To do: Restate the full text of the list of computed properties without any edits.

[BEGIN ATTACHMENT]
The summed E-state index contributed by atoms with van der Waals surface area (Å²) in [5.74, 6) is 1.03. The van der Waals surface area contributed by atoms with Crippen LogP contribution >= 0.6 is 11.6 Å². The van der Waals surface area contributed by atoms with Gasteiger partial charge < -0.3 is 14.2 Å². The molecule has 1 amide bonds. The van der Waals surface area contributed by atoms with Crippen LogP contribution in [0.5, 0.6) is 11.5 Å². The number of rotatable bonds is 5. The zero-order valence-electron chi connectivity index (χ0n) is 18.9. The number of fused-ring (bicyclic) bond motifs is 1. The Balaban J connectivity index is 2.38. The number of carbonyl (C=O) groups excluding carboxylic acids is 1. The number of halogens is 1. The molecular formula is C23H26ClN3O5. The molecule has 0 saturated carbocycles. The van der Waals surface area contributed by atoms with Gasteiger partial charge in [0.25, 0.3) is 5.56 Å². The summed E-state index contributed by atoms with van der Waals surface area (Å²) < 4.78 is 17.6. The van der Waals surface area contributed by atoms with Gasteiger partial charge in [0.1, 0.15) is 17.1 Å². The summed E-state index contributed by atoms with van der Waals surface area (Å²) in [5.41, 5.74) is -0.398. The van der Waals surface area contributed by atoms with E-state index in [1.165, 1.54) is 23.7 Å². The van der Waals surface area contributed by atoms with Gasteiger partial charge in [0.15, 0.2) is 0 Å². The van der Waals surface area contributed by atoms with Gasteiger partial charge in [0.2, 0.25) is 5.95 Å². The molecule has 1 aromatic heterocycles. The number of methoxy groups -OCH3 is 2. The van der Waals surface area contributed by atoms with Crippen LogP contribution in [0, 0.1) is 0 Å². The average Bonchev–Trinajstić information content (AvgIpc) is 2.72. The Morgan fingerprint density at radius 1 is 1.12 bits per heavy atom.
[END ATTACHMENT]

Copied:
The summed E-state index contributed by atoms with van der Waals surface area (Å²) in [5.74, 6) is 1.03. The van der Waals surface area contributed by atoms with Crippen LogP contribution >= 0.6 is 11.6 Å². The van der Waals surface area contributed by atoms with Gasteiger partial charge < -0.3 is 14.2 Å². The molecule has 1 amide bonds. The van der Waals surface area contributed by atoms with Crippen LogP contribution in [0.5, 0.6) is 11.5 Å². The number of rotatable bonds is 5. The zero-order valence-electron chi connectivity index (χ0n) is 18.9. The number of fused-ring (bicyclic) bond motifs is 1. The Balaban J connectivity index is 2.38. The number of carbonyl (C=O) groups excluding carboxylic acids is 1. The number of halogens is 1. The molecular formula is C23H26ClN3O5. The molecule has 0 saturated carbocycles. The van der Waals surface area contributed by atoms with Gasteiger partial charge in [0.25, 0.3) is 5.56 Å². The summed E-state index contributed by atoms with van der Waals surface area (Å²) < 4.78 is 17.6. The van der Waals surface area contributed by atoms with Gasteiger partial charge in [0.1, 0.15) is 17.1 Å². The summed E-state index contributed by atoms with van der Waals surface area (Å²) in [5.41, 5.74) is -0.398. The van der Waals surface area contributed by atoms with E-state index in [1.165, 1.54) is 23.7 Å². The van der Waals surface area contributed by atoms with Gasteiger partial charge in [0.15, 0.2) is 0 Å². The van der Waals surface area contributed by atoms with Gasteiger partial charge in [0.2, 0.25) is 5.95 Å². The molecule has 1 aromatic heterocycles. The number of methoxy groups -OCH3 is 2. The van der Waals surface area contributed by atoms with Crippen LogP contribution in [0, 0.1) is 0 Å². The average Bonchev–Trinajstić information content (AvgIpc) is 2.72. The Morgan fingerprint density at radius 1 is 1.12 bits per heavy atom.